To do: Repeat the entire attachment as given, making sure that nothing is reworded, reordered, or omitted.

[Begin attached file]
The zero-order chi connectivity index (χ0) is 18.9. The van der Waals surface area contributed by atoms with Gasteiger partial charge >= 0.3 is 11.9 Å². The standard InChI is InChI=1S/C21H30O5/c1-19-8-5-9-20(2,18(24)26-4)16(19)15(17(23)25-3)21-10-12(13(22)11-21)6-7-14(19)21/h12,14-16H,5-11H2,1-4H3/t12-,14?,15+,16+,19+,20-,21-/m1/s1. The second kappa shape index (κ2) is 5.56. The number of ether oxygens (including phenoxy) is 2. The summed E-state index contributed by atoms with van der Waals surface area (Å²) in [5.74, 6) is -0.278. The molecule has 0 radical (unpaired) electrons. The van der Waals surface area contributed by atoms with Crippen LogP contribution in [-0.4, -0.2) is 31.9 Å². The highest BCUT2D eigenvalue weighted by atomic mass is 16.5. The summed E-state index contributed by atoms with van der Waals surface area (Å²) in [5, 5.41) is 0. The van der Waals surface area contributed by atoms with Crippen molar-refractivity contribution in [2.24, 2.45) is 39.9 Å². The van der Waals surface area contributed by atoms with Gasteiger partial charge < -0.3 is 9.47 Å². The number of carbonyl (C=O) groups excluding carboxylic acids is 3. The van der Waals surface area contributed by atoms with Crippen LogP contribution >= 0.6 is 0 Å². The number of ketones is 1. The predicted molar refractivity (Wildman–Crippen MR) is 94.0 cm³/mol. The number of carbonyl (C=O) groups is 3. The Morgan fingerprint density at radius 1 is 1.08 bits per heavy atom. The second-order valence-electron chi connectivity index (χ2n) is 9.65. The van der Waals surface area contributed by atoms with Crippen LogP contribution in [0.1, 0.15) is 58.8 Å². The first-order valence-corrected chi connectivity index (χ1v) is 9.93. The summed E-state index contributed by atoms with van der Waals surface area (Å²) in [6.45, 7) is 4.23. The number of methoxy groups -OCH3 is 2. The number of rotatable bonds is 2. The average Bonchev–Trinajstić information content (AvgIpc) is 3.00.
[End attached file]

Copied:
The zero-order chi connectivity index (χ0) is 18.9. The van der Waals surface area contributed by atoms with Gasteiger partial charge >= 0.3 is 11.9 Å². The standard InChI is InChI=1S/C21H30O5/c1-19-8-5-9-20(2,18(24)26-4)16(19)15(17(23)25-3)21-10-12(13(22)11-21)6-7-14(19)21/h12,14-16H,5-11H2,1-4H3/t12-,14?,15+,16+,19+,20-,21-/m1/s1. The second kappa shape index (κ2) is 5.56. The number of ether oxygens (including phenoxy) is 2. The summed E-state index contributed by atoms with van der Waals surface area (Å²) in [5.74, 6) is -0.278. The molecule has 0 radical (unpaired) electrons. The van der Waals surface area contributed by atoms with Crippen LogP contribution in [-0.4, -0.2) is 31.9 Å². The highest BCUT2D eigenvalue weighted by atomic mass is 16.5. The summed E-state index contributed by atoms with van der Waals surface area (Å²) in [5, 5.41) is 0. The van der Waals surface area contributed by atoms with Crippen molar-refractivity contribution in [2.24, 2.45) is 39.9 Å². The van der Waals surface area contributed by atoms with Gasteiger partial charge < -0.3 is 9.47 Å². The number of carbonyl (C=O) groups excluding carboxylic acids is 3. The van der Waals surface area contributed by atoms with Crippen LogP contribution >= 0.6 is 0 Å². The number of ketones is 1. The predicted molar refractivity (Wildman–Crippen MR) is 94.0 cm³/mol. The number of carbonyl (C=O) groups is 3. The Morgan fingerprint density at radius 1 is 1.08 bits per heavy atom. The second-order valence-electron chi connectivity index (χ2n) is 9.65. The van der Waals surface area contributed by atoms with Crippen LogP contribution in [0.1, 0.15) is 58.8 Å². The first-order valence-corrected chi connectivity index (χ1v) is 9.93. The summed E-state index contributed by atoms with van der Waals surface area (Å²) in [6.45, 7) is 4.23. The number of methoxy groups -OCH3 is 2. The number of rotatable bonds is 2. The average Bonchev–Trinajstić information content (AvgIpc) is 3.00.